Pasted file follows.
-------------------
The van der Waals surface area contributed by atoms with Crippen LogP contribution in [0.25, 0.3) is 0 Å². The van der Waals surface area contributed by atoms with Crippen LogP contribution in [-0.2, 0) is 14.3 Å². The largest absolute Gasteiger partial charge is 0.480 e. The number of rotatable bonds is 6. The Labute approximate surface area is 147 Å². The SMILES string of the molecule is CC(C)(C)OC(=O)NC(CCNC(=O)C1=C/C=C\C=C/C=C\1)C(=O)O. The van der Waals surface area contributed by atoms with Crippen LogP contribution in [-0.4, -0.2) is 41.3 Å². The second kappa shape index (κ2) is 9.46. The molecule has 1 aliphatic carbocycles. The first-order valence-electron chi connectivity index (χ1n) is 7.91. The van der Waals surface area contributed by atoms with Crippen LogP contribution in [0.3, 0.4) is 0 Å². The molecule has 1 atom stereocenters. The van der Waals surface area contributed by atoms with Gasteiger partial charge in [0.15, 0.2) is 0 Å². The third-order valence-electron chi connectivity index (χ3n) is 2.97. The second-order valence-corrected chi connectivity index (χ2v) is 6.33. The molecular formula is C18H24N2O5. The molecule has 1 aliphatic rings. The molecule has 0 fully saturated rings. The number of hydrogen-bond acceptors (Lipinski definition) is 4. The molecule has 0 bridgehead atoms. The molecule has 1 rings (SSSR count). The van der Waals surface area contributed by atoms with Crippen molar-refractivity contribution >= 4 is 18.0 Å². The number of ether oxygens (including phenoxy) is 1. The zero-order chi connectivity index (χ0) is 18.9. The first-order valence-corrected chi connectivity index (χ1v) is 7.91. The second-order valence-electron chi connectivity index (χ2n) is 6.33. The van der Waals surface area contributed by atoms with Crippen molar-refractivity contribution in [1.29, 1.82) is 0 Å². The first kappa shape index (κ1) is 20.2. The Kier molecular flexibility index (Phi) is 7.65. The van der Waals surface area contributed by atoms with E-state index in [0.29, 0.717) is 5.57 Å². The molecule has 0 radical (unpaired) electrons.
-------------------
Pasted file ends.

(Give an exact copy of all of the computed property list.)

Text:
The van der Waals surface area contributed by atoms with Crippen LogP contribution in [0.25, 0.3) is 0 Å². The van der Waals surface area contributed by atoms with Crippen LogP contribution in [-0.2, 0) is 14.3 Å². The largest absolute Gasteiger partial charge is 0.480 e. The number of rotatable bonds is 6. The Labute approximate surface area is 147 Å². The SMILES string of the molecule is CC(C)(C)OC(=O)NC(CCNC(=O)C1=C/C=C\C=C/C=C\1)C(=O)O. The van der Waals surface area contributed by atoms with Crippen LogP contribution in [-0.4, -0.2) is 41.3 Å². The second kappa shape index (κ2) is 9.46. The molecule has 1 aliphatic carbocycles. The first-order valence-electron chi connectivity index (χ1n) is 7.91. The van der Waals surface area contributed by atoms with Crippen LogP contribution in [0.3, 0.4) is 0 Å². The molecule has 1 atom stereocenters. The van der Waals surface area contributed by atoms with Gasteiger partial charge in [0.15, 0.2) is 0 Å². The third-order valence-electron chi connectivity index (χ3n) is 2.97. The second-order valence-corrected chi connectivity index (χ2v) is 6.33. The molecular formula is C18H24N2O5. The molecule has 1 aliphatic rings. The molecule has 0 fully saturated rings. The number of hydrogen-bond acceptors (Lipinski definition) is 4. The molecule has 0 bridgehead atoms. The molecule has 1 rings (SSSR count). The van der Waals surface area contributed by atoms with Crippen molar-refractivity contribution >= 4 is 18.0 Å². The number of ether oxygens (including phenoxy) is 1. The zero-order chi connectivity index (χ0) is 18.9. The first-order valence-corrected chi connectivity index (χ1v) is 7.91. The second-order valence-electron chi connectivity index (χ2n) is 6.33. The van der Waals surface area contributed by atoms with Crippen molar-refractivity contribution in [1.29, 1.82) is 0 Å². The first kappa shape index (κ1) is 20.2. The Kier molecular flexibility index (Phi) is 7.65. The van der Waals surface area contributed by atoms with E-state index in [0.29, 0.717) is 5.57 Å². The molecule has 0 radical (unpaired) electrons.